Thank you, Mr. Chairman.
I'll do my three and a half or five minutes in French, and I will, of course, gladly answer questions either in French or in English.
I have little to add to what Mr. Bachand just said. I think he gave a good overview of our relationship with the United States and Mexico, and especially with the United States. He explained our defensive and offensive interests very well. I find it difficult to add anything because he provided a complete overview, in my opinion.
I can however talk to the current dynamic, that is to say about the different nature of negotiations between Canada and Europe, and the renegotiation of NAFTA. I would also like to speak about the provincial participation in that process.
Here is how the negotiations with Europe are very different.
Firstly, when we began to negotiate with Europe eight years ago, there was no agreement, whereas right now we are negotiating with the United States and Mexico on the basis of an almost 25-year-old agreement. The reality is not the same. So long as we have not renewed NAFTA, or so long as it is not repudiated by one of its parties, daily business goes on. It does not mean that some retailers are not anxious, given what they hear, or read on Twitter or elsewhere.
Secondly, in the case of the agreement with Europe, there was absolute determination on the part of both parties to come to an agreement. Both Canada and Europe wanted an agreement, even if things were complex, as shown by the 500 pages of text and the 1,000 pages of exceptions. This was not simple, and that is why the process went on for a certain length of time. On the European side there was a will and a determination to conclude an agreement with Canadians so as to further transatlantic trade. That is not the case with NAFTA.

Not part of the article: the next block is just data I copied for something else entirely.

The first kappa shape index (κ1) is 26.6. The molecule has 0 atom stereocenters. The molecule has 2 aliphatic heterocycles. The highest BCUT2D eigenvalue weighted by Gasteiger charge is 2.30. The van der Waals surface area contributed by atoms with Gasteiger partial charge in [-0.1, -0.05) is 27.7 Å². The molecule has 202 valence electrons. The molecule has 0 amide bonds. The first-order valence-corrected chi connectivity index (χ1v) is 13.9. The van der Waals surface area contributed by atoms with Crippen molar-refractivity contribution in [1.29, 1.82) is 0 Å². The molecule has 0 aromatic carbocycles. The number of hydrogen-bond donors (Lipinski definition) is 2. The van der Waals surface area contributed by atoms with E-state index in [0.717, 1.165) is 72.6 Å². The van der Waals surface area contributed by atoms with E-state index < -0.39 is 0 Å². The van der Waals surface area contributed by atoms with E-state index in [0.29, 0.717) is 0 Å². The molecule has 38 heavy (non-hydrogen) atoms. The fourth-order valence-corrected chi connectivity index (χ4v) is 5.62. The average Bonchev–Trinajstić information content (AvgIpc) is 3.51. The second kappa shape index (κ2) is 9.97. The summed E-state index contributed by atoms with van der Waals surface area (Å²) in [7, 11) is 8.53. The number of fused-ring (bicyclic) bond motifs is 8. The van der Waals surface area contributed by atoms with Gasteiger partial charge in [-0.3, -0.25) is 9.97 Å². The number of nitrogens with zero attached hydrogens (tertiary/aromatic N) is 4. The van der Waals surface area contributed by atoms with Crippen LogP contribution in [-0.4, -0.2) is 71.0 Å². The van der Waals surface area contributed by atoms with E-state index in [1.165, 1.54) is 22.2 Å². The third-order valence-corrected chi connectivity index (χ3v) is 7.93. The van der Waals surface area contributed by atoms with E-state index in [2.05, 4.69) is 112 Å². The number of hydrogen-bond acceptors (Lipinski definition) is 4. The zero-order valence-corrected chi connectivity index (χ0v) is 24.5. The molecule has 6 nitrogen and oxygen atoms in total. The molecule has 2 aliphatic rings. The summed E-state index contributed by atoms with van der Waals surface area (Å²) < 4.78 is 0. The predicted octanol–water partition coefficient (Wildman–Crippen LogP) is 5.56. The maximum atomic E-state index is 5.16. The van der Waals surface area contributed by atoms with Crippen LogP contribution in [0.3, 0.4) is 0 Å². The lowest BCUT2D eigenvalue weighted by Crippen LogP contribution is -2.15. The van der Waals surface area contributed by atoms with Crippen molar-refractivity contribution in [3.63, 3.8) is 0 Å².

NAFTA is being reopened in the context of the extremely negative political discourse of the new occupant of the White House regarding that agreement, which he described as the worst possible agreement imaginable.
Despite that, the appointment of Mr. Ross, who is very knowledgeable about U.S. trade policy, as the senior supervisor, and that of Mr. Lighthizer, a well-known, experienced lawyer and trade specialist, could indicate that we will be back in the land of reason.
I want to insist on the fact that any free trade agreement is based on reason, rationality, an understanding of macroeconomics and trade, as well as on a desire for reciprocal enrichment through trade.
How do we get there? There are two relatively easy ways, first through a better understanding of our respective economic systems, since they are slightly different; secondly, we need to agree that we will encourage greater free circulation of goods, persons and capital, with a few exceptions; thirdly, we commit to being disciplined, that is to say to changing the laws, administrative procedures and regulations to facilitate that free circulation of goods, persons and capital. After that, we negotiate the 1,000 pages of exceptions, and that keeps the lawyers busy.